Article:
On Private Radio, his first album, Billy Bob Thornton and his co-collaborator Marty Stuart crafted a quirky, off-kilter series of haunting songs/stories that walked around country music like it was the middle of the night. The result was a poetic and moving recording filled with expressionistic images and characters who could have come from Sling Blade. Not so with Edge of the World. Thornton is less a poet here than a guy who wants to write and sing rock & roll songs. And he does it in spades. This is the real working-class hero album. There is no rebellious street corner poet here informing listeners of the hidden greater meaning in broken narratives of everyday life with elegant language and vulnerable hooks and melodies. Nope. This is a balls-out rock & roll record where Thornton takes off the gloves; it could have been recorded by the sheriff Darl, the character he plays in The Badge. In songs like "Emily," "Everybody Lies," and "Island Avenue," Thornton is the unredeemed side of Bruce Springsteen and John Mellencamp. Here's the guy who is trying to learn to write songs and gets to record them. He talks plenty of garbage, but it all feels true rather than, as in the case of the aforementioned songwriters, an archetype for truth. He's not interested in convincing the listener of anything. These songs are small truths, they reflect some picture Thornton has decided is worth etching into his psyche and coming up with a way of expressing: which is rollicking, freewheeling, full of a biker's hidden human charm and a reluctant, Monday through Friday garage mechanic's wild heart on a lonely Saturday night. On these sides, Thornton relies on his road band with the requisite appearances by special guests. The late Warren Zevon appears on "The Desperate One," the most poignant song on the record, where Thornton's voice spits his anger through a rambling, anthemic country-rock wall of noise that the Eagles tried many times to construct but could never let go enough to pull off. Daniel Lanois, Chely Wright, David Briggs, and Marty Stuart are also present in strategic places, such as on "Savior," where Lanois' trademark atmospheric approach to playing the steel guitar puts the message of the tune in the blood of the listener. The chunky organ playing of Zevon is a stark contrast to Lanois' guitars on "Midnight Train." On "To the End of Time," a broken and edgy love song near the end of the album, Mickey Raphael and Stuart turn in tough, bluesy performances to root the track in some obsessive bloodline of desire never extinguished. The only thing that doesn't work all the way here is the overly lush cover of Fred Neil's "Everybody's Talking," but even this -- with its organs, twanging Telecasters, and strings -- is compelling for its shambolic treatment. This record isn't a train wreck, but it is a messy living room on Sunday morning after a haphazard party the evening before. It feels real, dirty, overly ambitious, and necessary for anybody who enjoys the sound of rock & roll as a soundtrack to life rather than as an artistic concept.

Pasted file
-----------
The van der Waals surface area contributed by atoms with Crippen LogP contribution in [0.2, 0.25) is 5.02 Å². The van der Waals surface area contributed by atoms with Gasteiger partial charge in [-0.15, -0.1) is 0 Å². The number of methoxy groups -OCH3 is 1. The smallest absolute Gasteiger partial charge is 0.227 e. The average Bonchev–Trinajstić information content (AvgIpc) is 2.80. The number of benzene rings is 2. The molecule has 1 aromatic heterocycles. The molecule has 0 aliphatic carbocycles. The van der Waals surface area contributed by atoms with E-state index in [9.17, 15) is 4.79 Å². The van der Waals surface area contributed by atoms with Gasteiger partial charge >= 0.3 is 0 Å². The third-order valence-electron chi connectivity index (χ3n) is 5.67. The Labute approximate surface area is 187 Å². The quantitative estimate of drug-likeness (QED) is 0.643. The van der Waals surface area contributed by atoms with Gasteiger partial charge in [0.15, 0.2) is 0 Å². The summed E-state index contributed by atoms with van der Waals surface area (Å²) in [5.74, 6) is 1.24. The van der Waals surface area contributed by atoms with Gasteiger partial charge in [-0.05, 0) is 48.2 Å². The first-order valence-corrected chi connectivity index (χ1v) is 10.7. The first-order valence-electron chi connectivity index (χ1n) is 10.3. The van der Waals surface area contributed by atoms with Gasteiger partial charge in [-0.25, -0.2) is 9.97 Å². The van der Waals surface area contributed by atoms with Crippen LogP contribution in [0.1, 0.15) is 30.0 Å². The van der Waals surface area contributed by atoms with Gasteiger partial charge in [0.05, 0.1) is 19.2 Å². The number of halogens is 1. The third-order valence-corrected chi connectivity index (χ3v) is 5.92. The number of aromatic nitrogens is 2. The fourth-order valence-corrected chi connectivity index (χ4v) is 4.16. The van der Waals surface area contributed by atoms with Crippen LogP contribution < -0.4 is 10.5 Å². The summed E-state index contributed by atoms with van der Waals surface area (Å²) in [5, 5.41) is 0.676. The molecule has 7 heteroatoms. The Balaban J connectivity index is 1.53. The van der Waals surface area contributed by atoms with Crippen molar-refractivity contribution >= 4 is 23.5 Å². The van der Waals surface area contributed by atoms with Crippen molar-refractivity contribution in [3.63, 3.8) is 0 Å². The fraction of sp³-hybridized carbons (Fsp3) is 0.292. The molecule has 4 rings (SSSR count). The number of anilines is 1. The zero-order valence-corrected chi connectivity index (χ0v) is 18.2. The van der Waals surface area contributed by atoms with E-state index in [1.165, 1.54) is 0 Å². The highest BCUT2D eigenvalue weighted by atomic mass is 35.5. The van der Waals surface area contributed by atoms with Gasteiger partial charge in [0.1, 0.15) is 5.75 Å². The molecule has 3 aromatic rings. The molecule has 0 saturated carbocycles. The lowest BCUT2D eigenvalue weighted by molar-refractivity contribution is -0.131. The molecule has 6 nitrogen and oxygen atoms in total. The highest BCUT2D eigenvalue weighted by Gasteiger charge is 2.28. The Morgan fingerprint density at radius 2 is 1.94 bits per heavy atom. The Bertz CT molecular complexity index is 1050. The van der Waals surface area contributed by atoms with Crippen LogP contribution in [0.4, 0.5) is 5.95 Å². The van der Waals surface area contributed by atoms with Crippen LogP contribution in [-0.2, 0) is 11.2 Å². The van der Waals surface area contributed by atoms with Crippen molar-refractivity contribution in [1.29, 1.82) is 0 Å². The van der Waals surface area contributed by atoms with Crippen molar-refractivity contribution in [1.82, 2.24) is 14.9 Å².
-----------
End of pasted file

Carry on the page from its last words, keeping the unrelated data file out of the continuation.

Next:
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AllMusic Review by Thom Jurek